Healing Self-Pity & Anger
by Lozano Bianche

I’m determined to write about myself in a way that isn’t self-pitying. Getting out of self-pity has been an important part of my work in recent years, and it’s something that I really learned from OM. 

Still, I need to start by saying I’ve always been a highly sensitive person. Since I was a little boy, as far back as I can remember, I’ve been overwhelmed by stimuli. When there’s too much noise, or the lights are too bright, I panic. And when I panic, I can get very reactive and angry.  My sensitivity has given me a Jekyll and Hyde personality; I can be very loving, friendly, and kind one minute and then – if something hits me the wrong way – I can be filled with anger.  Most of the time, though, I’m in between rage and love, stuck in shyness.

I know my trauma stems from my relationship with my mother.  She’s a strong woman, a powerful person, but she was completely unavailable to me when I was a child.  She ignored me when I cried, she left me alone for hours on end, and often seemed indifferent to me when she was with me.  I was kept clean, and I was fed – I wasn’t abused in the physical sense, but I was deprived of love and affection.  It left me fearful and jumpy, and it made it almost impossible for me to have healthy relationships with women.

I came to OM through men’s work. I was part of an amazing program for a while, and they helped a great deal.  One day, a man I trusted took me aside and told me that he was sure that OM could help me.  I was nervous, but also intrigued. I believed this man knew enough about me to know it would be good for me.  I signed up.

I almost walked out of my first workshop. I saw people laughing together, hugging each other, and showing each other so much affection.  Immediately, my self-pity kicked in. I can never have this.  No one will ever love me. No one will want me the way the people in this room want each other. I wanted to run away.  Somehow, the rational side of me kicked in and I found the strength to stay.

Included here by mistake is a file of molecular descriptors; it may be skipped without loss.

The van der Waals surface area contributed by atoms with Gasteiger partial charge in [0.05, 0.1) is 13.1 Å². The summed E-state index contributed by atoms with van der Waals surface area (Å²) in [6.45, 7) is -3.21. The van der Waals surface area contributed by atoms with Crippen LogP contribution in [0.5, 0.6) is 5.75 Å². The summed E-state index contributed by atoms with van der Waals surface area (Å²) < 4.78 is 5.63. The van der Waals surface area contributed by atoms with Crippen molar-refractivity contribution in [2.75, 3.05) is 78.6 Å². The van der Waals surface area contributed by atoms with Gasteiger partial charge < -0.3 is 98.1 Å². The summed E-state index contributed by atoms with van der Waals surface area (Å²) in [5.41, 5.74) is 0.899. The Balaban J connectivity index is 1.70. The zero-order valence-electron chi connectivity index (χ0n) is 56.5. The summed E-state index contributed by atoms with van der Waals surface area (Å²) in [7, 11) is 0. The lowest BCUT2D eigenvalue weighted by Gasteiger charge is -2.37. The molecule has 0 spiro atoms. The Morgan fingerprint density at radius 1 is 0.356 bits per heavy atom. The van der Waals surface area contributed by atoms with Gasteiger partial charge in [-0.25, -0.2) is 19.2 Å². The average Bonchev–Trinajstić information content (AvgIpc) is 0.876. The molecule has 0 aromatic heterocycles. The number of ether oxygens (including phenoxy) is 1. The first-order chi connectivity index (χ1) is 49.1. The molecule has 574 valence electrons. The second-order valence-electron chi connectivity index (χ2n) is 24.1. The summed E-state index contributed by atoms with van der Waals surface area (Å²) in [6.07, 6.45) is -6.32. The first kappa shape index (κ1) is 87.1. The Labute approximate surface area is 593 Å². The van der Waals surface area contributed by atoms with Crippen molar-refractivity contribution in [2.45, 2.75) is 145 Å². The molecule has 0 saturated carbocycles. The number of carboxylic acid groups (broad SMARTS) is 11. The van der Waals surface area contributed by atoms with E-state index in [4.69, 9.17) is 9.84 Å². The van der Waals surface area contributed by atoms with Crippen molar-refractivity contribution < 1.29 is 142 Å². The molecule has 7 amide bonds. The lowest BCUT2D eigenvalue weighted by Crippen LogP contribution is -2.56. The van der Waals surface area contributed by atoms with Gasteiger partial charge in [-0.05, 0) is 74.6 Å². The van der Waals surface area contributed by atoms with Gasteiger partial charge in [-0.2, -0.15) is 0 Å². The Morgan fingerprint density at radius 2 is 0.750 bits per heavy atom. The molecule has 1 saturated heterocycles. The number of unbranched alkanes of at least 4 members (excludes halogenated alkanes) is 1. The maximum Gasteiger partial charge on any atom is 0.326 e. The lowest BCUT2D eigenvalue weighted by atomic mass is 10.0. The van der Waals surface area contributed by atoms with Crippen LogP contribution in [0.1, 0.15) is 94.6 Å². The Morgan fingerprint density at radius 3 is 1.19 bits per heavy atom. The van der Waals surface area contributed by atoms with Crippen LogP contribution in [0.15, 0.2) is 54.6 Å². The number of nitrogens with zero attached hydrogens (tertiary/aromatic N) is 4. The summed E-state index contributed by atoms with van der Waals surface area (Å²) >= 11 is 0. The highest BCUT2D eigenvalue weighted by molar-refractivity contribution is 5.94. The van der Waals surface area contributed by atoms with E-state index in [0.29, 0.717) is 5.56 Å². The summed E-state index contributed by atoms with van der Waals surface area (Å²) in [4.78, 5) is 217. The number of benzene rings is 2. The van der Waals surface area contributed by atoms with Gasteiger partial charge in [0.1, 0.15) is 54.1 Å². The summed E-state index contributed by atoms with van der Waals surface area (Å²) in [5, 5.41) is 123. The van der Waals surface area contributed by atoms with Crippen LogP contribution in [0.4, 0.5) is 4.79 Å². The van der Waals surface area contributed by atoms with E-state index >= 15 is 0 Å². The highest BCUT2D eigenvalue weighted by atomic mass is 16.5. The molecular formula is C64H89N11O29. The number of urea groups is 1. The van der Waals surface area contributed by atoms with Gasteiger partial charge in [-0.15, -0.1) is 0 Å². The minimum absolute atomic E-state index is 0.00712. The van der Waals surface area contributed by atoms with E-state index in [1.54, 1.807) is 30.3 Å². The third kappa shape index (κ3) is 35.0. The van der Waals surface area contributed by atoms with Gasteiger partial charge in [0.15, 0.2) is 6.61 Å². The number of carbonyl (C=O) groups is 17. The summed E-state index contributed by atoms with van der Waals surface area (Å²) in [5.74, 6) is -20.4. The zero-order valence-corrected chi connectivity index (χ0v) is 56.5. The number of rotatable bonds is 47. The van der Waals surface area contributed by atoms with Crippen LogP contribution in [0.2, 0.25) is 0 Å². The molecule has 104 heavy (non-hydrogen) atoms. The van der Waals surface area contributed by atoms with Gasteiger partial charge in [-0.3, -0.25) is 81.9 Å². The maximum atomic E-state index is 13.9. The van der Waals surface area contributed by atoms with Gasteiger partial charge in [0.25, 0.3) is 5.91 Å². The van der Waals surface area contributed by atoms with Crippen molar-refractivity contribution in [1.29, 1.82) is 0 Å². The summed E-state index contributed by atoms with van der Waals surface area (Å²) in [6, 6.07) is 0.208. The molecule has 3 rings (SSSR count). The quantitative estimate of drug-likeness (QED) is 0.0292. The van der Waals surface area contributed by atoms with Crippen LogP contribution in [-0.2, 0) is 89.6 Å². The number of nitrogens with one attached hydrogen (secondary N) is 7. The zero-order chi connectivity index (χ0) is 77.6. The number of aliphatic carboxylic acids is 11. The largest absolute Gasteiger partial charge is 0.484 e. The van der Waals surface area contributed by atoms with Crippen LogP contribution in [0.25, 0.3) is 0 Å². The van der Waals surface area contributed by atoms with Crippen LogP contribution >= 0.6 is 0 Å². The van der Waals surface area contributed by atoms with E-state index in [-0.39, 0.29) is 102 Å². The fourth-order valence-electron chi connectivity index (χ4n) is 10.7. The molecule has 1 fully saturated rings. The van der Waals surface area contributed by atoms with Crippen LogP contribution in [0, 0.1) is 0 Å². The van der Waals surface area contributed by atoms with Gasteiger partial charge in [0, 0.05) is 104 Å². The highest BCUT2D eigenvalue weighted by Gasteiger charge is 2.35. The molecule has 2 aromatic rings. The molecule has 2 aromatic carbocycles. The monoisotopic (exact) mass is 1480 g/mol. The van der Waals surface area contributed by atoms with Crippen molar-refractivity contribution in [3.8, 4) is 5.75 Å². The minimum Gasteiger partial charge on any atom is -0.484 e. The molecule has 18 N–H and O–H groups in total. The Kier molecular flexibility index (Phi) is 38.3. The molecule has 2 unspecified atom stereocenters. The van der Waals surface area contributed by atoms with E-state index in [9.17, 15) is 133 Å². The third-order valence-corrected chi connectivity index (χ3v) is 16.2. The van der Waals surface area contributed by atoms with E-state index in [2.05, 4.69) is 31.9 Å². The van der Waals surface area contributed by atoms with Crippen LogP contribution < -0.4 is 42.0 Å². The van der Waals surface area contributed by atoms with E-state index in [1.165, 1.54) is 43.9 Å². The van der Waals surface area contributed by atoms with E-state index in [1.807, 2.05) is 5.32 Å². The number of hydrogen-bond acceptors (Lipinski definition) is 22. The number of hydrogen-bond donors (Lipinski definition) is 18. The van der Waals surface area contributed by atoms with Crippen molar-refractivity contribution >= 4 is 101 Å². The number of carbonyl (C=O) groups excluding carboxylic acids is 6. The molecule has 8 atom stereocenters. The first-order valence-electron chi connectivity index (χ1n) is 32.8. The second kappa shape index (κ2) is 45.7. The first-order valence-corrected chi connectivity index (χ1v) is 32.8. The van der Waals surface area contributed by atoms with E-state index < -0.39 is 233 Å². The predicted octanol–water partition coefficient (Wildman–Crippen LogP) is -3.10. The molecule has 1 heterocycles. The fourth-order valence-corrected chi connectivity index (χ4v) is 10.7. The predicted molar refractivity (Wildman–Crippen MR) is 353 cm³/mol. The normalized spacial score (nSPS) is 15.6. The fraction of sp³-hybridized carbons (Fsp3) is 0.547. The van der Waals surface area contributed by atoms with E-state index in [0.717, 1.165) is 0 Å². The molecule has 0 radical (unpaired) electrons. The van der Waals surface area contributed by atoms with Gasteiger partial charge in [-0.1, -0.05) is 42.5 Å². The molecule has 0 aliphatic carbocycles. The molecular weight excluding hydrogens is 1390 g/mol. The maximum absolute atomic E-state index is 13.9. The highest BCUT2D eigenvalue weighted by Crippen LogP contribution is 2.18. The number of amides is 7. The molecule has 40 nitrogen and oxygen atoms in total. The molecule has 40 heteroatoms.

My first OM was physically awkward.  My leg kept falling asleep, even when I shifted positions, and it actually became painful. What I was able to realize was that my body was trying to shift my focus to my own discomfort and away from what the OM itself could produce. Gradually, I was able to shift my attention to what the woman I was with was feeling and how my inner core was responding to her.

When the OMs ended, and after we had shared our frames and said goodbye, I felt abandoned. The closeness of the OM was so intense that it seemed like a bit of a betrayal that I couldn’t stay with this woman and keep feeling it. I talked about it with the leaders as well as with my therapist, and I realized that I was projecting mother issues on to the women I was OMing with.  Here was this incredibly good thing I was experiencing, and it was bringing up all my feelings of abandonment. Slowly, I learned to let go without feeling any traumatic loss at the end of an OM. 

The biggest lesson I’ve taken from OM is a much greater compassion for the feminine.  My self-pity was tied up with a lot of anger at women for rejecting me. In OM, I was able to connect with women’s pain and pleasure, and accept that so many of the women I met were working through their own struggles.  They had their own issues, as valid and agonizing as mine.  Before OM, I couldn’t imagine genuinely empathizing with a woman, as I was much too focused on the harm I imagined they had inflicted on me.  OM shifted that. It brought me out of myself just enough to be able to connect with another person’s hurt.  For someone as wrapped up in his own wound as I am, that’s huge.

OM is not a magic wand.  I am still struggling in many ways.  The practice didn’t turn my life in a completely different direction.  I still need therapy, still am overwhelmed with doubts, still long for the perfect relationship with a woman that always seems to elude me.  But the thing is, progress doesn’t always require a magic wand.  I am a little bit happier, a little bit more centered, and quite a bit more compassionate towards other people – even my own mother.  That’s more than reason enough to be so glad I did this work.